The collectibles scattered around the various worlds include switches (which unlock extra bonus missions) and jigsaw pieces (which fill in a puzzle). This serves no purpose other than giving an extra goal for completionists to obsess over, but it does give you something to work towards other than getting to the end of each level, and also leaves you kicking yourself if you finish a section and realise you haven't found the one big jigsaw piece in that level.

These extras will add longevity to the game no doubt, but we don't really think it needs time added on. During the first few hours of play we loved exploring the worlds and finding these hidden pieces, but after about five hours things start to feel a bit stale. It's all well and good being able to switch your powers and your crew up a bit, but it's not like Super Mario Odyssey; the fundamental mechanics remain the same, and the platforming feels a bit like you're going through the motions.

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Lifelong, hardcore Kirby fans will probably love the entire aesthetic though, as it's the same as we've seen in other platforming Kirby titles like Kirby 64: The Crystal Shards, except this time with all the sheen and polish you'd expect from a 2018 release. The colours are varied and really pop; the levels are all diverse and wonderfully detailed; and there's a nice mix between familiar faces and some new and fresh characters, including some bosses that we won't spoil here.

While the heart mechanic does change things a bit, the good news is that it doesn't throw the classic simplicity of Kirby out the window. Admittedly there may be a bit of jigging needed when you recruit another buddy when you have a full party and have to kick one of your old chums out, but it never feels bogged down by this, and the emphasis still remains on the platforming, the absorbing of enemy skills, and the colourful cuteness of the whole package. The limit to local multiplayer might also be the clincher for some, but at the end of the day with the drop-in-drop-out nature and the regular mixing of your party members, it might not have been the best idea to have online anyway.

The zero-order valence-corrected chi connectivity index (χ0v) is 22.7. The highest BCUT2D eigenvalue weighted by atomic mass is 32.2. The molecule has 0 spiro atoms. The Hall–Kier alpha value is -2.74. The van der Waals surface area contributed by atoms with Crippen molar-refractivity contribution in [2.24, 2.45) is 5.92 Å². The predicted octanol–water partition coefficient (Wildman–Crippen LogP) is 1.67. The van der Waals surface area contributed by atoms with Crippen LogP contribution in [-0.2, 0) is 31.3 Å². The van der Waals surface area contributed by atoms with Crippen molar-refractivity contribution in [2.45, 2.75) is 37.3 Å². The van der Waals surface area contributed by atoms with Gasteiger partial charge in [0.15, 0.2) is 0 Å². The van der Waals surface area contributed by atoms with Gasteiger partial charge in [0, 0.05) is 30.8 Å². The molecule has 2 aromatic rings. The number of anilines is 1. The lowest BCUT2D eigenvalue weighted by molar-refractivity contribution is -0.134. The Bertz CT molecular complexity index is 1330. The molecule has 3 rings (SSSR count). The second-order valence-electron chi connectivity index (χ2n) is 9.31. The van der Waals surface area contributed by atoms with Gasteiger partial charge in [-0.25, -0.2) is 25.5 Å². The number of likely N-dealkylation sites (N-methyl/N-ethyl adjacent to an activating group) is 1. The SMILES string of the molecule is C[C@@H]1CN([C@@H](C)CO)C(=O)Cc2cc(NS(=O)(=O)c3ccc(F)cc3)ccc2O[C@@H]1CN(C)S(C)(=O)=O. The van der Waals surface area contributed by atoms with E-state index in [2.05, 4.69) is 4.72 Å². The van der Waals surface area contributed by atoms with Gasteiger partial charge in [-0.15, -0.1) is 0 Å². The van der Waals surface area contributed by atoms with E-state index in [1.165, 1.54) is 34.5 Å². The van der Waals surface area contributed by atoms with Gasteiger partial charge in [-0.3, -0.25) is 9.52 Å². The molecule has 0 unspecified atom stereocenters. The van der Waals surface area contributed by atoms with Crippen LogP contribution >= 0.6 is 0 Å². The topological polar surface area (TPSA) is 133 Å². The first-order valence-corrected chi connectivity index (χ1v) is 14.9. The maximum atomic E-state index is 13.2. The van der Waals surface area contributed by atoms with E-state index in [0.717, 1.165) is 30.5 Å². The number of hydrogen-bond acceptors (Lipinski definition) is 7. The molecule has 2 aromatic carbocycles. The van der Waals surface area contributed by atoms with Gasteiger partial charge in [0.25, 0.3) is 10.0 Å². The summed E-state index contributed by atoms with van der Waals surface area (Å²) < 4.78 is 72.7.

All in all, Kirby Star Allies fell unfortunately short when it came to holding our attention. It's admirable to put a lot of hours, extras, and content into any game, but with Star Allies losing steam around five hours in, you may find the rest of it a bit lacklustre after repeating the same stuff. It's fun and accessible for kids, or even with some mates together for a gaming session, but it's not got the legs to be an instant classic.

Kirby Star AlliesKirby Star AlliesKirby Star Allies
06 Gamereactor UK
6 / 10
Lots of abilities to mix and match, Four friends can join in the fun, Polished and diverse in levels and characters, Same accessible Kirby mechanics.
Loses steam after a few hours, Repetitive, A bit too easy at times, especially single-player.
overall score
is our network score. What's yours? The network score is the average of every country's score

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Kirby Star AlliesScore

Kirby Star Allies

REVIEW. Written by Sam Bishop

"It's fun and accessible for kids, or even with some mates together for a gaming session, but it's not got the legs to be an instant classic."